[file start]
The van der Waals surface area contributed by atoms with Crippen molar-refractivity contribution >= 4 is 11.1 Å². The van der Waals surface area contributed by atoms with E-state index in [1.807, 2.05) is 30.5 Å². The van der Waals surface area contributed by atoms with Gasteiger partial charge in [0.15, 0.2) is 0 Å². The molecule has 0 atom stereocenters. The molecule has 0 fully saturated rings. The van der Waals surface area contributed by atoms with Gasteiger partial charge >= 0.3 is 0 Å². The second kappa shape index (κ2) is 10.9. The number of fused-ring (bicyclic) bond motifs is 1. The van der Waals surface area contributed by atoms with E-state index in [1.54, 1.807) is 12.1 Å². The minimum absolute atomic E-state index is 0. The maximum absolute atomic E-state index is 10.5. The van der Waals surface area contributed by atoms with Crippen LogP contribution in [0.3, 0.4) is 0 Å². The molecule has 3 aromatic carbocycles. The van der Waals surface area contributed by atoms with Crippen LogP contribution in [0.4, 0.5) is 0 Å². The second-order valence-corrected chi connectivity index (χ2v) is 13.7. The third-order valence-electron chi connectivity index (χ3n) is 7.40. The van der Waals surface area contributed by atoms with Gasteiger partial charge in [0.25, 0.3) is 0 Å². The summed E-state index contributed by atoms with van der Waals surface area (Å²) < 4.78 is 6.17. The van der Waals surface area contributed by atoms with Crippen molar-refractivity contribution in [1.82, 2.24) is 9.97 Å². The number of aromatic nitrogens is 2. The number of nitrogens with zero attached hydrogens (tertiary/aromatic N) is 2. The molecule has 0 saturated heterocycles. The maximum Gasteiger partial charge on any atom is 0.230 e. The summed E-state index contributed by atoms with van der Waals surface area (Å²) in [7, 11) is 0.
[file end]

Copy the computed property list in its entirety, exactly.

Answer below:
The van der Waals surface area contributed by atoms with Crippen molar-refractivity contribution >= 4 is 11.1 Å². The van der Waals surface area contributed by atoms with E-state index in [1.807, 2.05) is 30.5 Å². The van der Waals surface area contributed by atoms with Gasteiger partial charge in [0.15, 0.2) is 0 Å². The molecule has 0 atom stereocenters. The molecule has 0 fully saturated rings. The van der Waals surface area contributed by atoms with Gasteiger partial charge >= 0.3 is 0 Å². The second kappa shape index (κ2) is 10.9. The number of fused-ring (bicyclic) bond motifs is 1. The van der Waals surface area contributed by atoms with E-state index in [1.54, 1.807) is 12.1 Å². The minimum absolute atomic E-state index is 0. The maximum absolute atomic E-state index is 10.5. The van der Waals surface area contributed by atoms with Crippen LogP contribution in [0.3, 0.4) is 0 Å². The molecule has 3 aromatic carbocycles. The van der Waals surface area contributed by atoms with Crippen LogP contribution in [0.4, 0.5) is 0 Å². The second-order valence-corrected chi connectivity index (χ2v) is 13.7. The third-order valence-electron chi connectivity index (χ3n) is 7.40. The van der Waals surface area contributed by atoms with Gasteiger partial charge in [0.25, 0.3) is 0 Å². The summed E-state index contributed by atoms with van der Waals surface area (Å²) < 4.78 is 6.17. The van der Waals surface area contributed by atoms with Crippen molar-refractivity contribution in [1.82, 2.24) is 9.97 Å². The number of aromatic nitrogens is 2. The number of nitrogens with zero attached hydrogens (tertiary/aromatic N) is 2. The molecule has 0 saturated heterocycles. The maximum Gasteiger partial charge on any atom is 0.230 e. The summed E-state index contributed by atoms with van der Waals surface area (Å²) in [7, 11) is 0.